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“…and when the clock chimed 5, the dwarves stopped work,” Doug said to the little girl, Lea, in the bed beside him. “They put down their tools and marched from the mine, singing their song as they went.”

Outside the bedroom door, Doug’s wife, Elaine, stopped to listen as Doug told the story.

“High low,  high low,” said Doug in a singsong manner, imitating the dwarves, “it’s home from work we go!”

Elaine raised her eyebrows in surprise and stepped inside. “Doug! What are you doing?”

Doug turned to her and replied, “I’m telling her the story of Snow White, of course. Why?”

“But that’s not how the song goes. It’s ‘heigh ho’, not ‘high low’.”

Doug’s brow furrowed in confusion. “Really? I always thought it was ‘high low’.”

Elaine blinked, taken aback slightly. “You did?”

“Sure. After all, they’re dwarves. They dig in a mine, right? That’s way low, underground. And the mine is inside a mountain, which is tall, sticking high up in the sky, right? It makes more sense than ‘heigh ho’, doesn’t it? What does that even mean, ‘heigh ho’?”

Left speechless for a moment, Elaine could only stare at him. She finally found her voice enough to say, “If you say so. Well, it’s your story, Doug. Finish it up. Lea’s waiting.”

Elaine turned and left the room, but stood just beside the door to listen a moment longer.

Lea gazed up at Doug expectantly, and Doug continued.

“When the dwarves finally made it outside the mine, they ran as quickly as they could toward home, where the princess, Snow White, would be waiting for them with the dinner she had promised to fix them.

“A loud roar from above brought them to a sudden stop, and they looked up to see a black dragon circling high overhead. With cries of fear, the dwarves looked about for the nearest hiding place, but all they could find were some bushes, low to the ground. They crawled under them as best they could. A few moments later, some armed riders on horseback came charging down the path the dwarves had been on, brandishing weapons and calling angrily to the dragon. The lead rider was an old man with a long white beard and wearing a white wizard’s robe.”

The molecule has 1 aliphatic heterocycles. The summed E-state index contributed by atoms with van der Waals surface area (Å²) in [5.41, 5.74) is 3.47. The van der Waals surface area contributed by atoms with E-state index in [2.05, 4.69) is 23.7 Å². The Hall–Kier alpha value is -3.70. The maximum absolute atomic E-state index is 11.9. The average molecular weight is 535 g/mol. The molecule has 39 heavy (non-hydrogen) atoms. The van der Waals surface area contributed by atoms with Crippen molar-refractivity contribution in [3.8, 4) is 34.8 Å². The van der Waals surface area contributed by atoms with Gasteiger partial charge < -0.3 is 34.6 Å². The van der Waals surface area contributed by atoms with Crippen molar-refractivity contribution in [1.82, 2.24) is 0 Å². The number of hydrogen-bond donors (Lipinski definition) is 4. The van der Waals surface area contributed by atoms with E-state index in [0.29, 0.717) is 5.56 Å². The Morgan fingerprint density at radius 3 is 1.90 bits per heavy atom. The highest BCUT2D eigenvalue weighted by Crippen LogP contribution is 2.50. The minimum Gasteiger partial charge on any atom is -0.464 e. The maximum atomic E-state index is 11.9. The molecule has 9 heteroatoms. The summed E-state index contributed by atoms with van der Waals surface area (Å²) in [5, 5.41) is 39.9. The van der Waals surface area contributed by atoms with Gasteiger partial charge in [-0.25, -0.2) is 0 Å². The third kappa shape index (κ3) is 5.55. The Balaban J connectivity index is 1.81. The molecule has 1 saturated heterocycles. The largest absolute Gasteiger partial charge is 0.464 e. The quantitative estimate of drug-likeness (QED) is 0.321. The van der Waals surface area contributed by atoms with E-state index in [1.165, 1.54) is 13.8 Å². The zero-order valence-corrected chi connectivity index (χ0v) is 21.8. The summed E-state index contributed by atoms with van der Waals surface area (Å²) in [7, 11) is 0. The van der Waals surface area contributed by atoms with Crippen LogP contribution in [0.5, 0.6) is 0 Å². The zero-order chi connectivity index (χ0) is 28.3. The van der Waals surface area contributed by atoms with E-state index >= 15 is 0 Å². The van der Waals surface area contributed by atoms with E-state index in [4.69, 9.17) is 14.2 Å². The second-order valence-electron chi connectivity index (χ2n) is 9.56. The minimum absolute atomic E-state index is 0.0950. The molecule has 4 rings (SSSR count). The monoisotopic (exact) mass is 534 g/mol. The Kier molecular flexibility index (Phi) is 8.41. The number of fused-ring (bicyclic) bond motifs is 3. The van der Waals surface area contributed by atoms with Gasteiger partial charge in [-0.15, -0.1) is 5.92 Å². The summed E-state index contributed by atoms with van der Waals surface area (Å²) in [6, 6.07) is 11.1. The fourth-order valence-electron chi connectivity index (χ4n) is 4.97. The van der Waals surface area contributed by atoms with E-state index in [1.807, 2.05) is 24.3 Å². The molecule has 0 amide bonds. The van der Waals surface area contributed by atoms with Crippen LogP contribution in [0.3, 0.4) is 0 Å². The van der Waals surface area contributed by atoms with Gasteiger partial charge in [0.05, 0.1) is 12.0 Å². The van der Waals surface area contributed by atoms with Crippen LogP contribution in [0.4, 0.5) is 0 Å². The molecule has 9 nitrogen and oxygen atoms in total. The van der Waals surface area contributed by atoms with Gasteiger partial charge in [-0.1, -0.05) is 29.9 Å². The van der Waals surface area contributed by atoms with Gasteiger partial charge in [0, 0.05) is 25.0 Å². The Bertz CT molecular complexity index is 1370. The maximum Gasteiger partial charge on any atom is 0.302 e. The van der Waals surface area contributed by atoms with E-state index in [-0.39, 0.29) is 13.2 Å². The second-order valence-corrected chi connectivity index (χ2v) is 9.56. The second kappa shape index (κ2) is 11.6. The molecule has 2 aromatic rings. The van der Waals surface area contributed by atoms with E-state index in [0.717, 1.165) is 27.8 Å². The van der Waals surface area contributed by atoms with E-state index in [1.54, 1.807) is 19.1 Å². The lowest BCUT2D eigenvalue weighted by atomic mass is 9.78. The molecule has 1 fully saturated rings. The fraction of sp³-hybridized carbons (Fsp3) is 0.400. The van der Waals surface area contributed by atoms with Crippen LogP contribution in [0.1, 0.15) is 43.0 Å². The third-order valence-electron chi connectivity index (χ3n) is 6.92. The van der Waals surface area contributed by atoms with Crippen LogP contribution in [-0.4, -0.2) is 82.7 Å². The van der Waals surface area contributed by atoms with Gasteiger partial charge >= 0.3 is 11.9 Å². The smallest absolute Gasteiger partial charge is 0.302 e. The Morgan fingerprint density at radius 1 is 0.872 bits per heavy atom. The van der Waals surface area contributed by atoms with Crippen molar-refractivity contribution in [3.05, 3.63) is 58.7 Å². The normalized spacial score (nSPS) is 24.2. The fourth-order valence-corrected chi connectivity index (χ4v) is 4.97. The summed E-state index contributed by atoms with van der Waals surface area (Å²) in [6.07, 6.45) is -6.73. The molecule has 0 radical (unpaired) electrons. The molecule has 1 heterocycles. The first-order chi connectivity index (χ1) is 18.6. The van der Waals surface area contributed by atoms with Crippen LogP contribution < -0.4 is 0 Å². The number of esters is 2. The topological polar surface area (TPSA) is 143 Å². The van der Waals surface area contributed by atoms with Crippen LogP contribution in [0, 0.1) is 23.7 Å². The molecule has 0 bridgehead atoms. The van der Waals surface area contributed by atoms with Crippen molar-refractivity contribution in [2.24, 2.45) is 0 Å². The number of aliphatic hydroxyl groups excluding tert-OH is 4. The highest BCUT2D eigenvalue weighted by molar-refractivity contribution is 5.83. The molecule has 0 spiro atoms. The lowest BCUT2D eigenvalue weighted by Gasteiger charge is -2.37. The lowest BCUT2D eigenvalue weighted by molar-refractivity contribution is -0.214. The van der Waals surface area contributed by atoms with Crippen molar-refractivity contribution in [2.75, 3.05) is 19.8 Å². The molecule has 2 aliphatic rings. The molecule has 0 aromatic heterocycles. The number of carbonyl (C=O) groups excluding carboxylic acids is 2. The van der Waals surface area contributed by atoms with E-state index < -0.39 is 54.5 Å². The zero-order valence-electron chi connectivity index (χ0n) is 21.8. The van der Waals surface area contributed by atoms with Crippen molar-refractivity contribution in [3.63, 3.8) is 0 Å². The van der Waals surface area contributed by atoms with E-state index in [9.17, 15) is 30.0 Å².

Elaine rolled her eyes and left, leaving Doug to finish his strange version of Snow White alone.

 

 

 

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This post is part of the Stream of Consciousness Saturday prompt, “high/low”:

The Friday Reminder and Prompt for #SoCS Aug. 5/17


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Limb To Limb – Stream of Consciousness Saturday #SoCS

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Mitch stared up at the little yellow tabby cat stuck on a limb high up in his tree. With a sigh, he rolled up his sleeves and began climbing up after the cat, cursing his luck for having such a stubborn cat for a pet. Why couldn’t he have gotten one more inclined to come when called, and had more sense than to get stuck up a tree?